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Preparing for document translation involves two key factors. First, you need to work with your translation services agency to scope the translation project. Second, you need to prepare your documents for translation. Fail on either of these counts and you can wave goodbye to any hope of an efficient translation process. Get these two things right, however, and you immediately benefit from better, faster and cheaper results from your translation services provider.
Your translation project scope document should involve all key stakeholders, including your translation services team, such as your dedicated account manager here at Brightlines Translation. This is essential from the start, so everyone is clear on achievable goals and time-frames, for example. We can help you understand the difference between translation and localisation, when machine translation works (and doesn’t!), how to cost your project and the practical steps required to make sure your translation project runs smoothly. On that point, choose your translation services partner wisely – see our blog, “How to choose a translation agency”.
Be sure to write and store your project scope document in an easily accessible format and location for everyone involved, so they can quickly review your document and add their own input and ideas.
This should include what document file is to be translated, such as website content, software code, or brochure. Your translation team will need to know if the content is to be static or changing. They’ll need to know who the end-users or readers are, and where they are based.
For example, specify if you’re going to need the content continually updated in your Content Management System (CMS), specific WordPress translation plug-ins for a multilingual website, or typesetting for InDesign documents.
Work with your translation partner to pull together a glossary of preferred and approved terms and translated equivalents for consistency and readability. This makes sure the translators translate your terms as you prefer the first time.
The ultimate secret to a successfully translated document begins with a clean, well-prepared source file. This means that before it reaches us here at Brightlines, make sure your translation document file is finalised and correctly formatted. To be clear, a translation document file contains the words you need translating, whether that’s website content, InDesign files, a technical or legal document, or a global advertisement, for example. You can check out our translation services here.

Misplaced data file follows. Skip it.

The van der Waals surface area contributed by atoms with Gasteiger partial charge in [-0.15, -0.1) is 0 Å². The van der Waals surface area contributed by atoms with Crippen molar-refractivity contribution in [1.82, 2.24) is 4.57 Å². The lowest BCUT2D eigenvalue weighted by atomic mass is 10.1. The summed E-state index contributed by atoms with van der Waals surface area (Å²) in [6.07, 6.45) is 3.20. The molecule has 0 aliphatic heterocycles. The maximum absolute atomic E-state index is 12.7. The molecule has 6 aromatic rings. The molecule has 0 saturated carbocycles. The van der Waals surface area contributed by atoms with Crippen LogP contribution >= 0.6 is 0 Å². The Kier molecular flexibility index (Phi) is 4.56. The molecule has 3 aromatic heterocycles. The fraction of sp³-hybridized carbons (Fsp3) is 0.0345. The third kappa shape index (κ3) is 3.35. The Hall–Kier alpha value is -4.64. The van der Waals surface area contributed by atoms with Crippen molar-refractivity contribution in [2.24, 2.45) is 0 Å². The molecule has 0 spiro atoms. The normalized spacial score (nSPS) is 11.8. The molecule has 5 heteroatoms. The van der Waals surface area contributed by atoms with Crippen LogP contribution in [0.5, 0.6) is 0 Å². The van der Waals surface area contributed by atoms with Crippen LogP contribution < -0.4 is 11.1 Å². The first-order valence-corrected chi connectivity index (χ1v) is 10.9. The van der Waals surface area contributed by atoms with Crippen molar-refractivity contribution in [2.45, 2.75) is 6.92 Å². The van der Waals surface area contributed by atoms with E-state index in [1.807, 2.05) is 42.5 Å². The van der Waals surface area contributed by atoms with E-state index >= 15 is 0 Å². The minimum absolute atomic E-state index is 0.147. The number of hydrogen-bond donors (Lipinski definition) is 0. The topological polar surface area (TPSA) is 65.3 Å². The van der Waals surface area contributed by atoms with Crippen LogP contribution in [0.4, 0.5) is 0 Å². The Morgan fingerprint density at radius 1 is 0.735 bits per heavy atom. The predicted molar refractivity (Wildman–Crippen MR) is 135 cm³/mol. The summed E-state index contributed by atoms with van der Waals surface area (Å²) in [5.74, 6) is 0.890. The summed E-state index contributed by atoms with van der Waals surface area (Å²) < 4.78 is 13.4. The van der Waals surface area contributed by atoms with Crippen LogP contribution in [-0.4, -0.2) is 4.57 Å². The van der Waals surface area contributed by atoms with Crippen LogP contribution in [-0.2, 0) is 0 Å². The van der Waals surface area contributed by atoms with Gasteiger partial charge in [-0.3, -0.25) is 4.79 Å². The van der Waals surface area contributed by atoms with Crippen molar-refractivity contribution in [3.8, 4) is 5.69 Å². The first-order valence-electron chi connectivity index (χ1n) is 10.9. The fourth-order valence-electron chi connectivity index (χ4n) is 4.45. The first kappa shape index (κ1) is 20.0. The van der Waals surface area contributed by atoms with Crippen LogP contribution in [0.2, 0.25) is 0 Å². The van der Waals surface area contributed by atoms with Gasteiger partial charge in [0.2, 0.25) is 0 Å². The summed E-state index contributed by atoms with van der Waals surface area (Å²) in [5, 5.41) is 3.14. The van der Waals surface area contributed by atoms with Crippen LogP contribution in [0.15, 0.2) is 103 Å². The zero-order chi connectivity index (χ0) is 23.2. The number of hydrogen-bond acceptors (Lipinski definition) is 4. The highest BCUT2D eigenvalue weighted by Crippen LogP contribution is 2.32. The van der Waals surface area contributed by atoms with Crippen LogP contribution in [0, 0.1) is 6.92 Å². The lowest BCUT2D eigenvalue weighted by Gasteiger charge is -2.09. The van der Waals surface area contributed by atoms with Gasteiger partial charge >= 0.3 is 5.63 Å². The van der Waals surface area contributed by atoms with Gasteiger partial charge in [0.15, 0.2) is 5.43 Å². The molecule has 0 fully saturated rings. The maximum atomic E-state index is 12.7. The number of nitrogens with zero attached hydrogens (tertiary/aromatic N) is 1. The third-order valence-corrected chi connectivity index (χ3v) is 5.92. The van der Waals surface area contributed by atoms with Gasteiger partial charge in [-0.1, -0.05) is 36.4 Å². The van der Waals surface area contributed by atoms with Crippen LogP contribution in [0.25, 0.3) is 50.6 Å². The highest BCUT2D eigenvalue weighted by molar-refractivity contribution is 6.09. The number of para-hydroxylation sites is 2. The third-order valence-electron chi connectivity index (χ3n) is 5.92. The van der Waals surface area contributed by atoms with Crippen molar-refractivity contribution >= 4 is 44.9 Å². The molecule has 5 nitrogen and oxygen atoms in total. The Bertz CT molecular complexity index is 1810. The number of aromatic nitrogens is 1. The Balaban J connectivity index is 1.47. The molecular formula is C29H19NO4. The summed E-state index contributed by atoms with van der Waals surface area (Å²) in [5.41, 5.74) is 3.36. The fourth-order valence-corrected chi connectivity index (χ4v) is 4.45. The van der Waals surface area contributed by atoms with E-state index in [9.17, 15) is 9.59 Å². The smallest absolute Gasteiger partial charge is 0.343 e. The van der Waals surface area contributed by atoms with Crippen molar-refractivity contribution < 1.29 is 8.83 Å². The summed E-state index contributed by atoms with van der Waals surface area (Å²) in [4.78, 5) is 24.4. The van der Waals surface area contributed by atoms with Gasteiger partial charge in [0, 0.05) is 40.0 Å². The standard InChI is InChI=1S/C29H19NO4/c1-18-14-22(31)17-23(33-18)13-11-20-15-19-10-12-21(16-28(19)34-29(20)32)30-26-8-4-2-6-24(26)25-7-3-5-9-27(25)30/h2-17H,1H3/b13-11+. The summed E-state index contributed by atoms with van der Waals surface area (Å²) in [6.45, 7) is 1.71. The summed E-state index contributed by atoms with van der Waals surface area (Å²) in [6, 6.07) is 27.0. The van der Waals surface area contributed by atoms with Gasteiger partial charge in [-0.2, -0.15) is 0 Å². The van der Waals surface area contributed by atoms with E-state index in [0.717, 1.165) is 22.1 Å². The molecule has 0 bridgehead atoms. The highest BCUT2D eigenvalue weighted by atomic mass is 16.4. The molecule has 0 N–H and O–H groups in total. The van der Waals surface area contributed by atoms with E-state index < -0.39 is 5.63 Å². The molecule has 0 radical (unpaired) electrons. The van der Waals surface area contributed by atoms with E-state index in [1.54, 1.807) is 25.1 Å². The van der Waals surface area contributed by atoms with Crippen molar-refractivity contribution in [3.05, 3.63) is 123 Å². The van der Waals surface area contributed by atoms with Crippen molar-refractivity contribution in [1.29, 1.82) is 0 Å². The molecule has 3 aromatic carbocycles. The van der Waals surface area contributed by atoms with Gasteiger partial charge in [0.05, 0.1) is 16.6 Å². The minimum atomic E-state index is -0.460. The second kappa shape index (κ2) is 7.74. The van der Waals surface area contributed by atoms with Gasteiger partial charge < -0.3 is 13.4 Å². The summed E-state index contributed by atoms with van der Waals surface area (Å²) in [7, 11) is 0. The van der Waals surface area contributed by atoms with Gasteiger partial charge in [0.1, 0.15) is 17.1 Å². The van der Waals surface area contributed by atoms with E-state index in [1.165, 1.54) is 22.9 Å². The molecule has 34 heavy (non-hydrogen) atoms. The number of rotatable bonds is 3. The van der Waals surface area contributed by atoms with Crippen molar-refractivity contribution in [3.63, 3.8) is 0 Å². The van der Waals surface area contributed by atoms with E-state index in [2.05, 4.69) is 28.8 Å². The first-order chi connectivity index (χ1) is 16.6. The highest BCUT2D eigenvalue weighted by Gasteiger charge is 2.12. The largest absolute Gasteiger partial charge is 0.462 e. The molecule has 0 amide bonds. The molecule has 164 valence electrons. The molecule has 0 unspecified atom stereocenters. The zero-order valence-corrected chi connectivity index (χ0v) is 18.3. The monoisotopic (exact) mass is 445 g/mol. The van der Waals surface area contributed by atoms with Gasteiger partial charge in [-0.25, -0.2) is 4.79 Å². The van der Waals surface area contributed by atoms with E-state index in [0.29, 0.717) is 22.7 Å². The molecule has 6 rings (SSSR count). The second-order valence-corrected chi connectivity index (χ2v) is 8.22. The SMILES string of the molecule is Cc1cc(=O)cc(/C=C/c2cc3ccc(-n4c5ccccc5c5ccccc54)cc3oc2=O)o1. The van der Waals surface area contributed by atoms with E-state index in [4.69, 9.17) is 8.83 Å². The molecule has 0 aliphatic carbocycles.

Get this wrong, and you’ll waste time and money with slower turnaround time and additional charges. So try not to send an unfinished file with poor syntax and grammar, errors or spelling mistakes. Check and check again!
Find out what file formats your translation services provider can cope with. Some may be able to deal with whatever you send them and also be able to offer advice on how to prepare them, such as Brightlines. Others may require your files to be in Word, Excel or PowerPoint, for example. If you send a scanned PDF, for example, you may incur extra charges for file conversion.
Make sure you agree the delivery format with your translation services provider before the project starts. For example, if your project is for a printed brochure and you need the translation to end up in InDesign, it’s no good if you receive the translation in a Word document, only for someone at your end to waste time copying and pasting into InDesign in a language they may not be familiar with.
Ensure that your translation services provider uses a translation management system (TMS). This helps speed up the translation process, especially when it comes to future projects, when translators can quickly tap into your glossaries and translation memory and will speed up turnaround times, often more by more than 25%.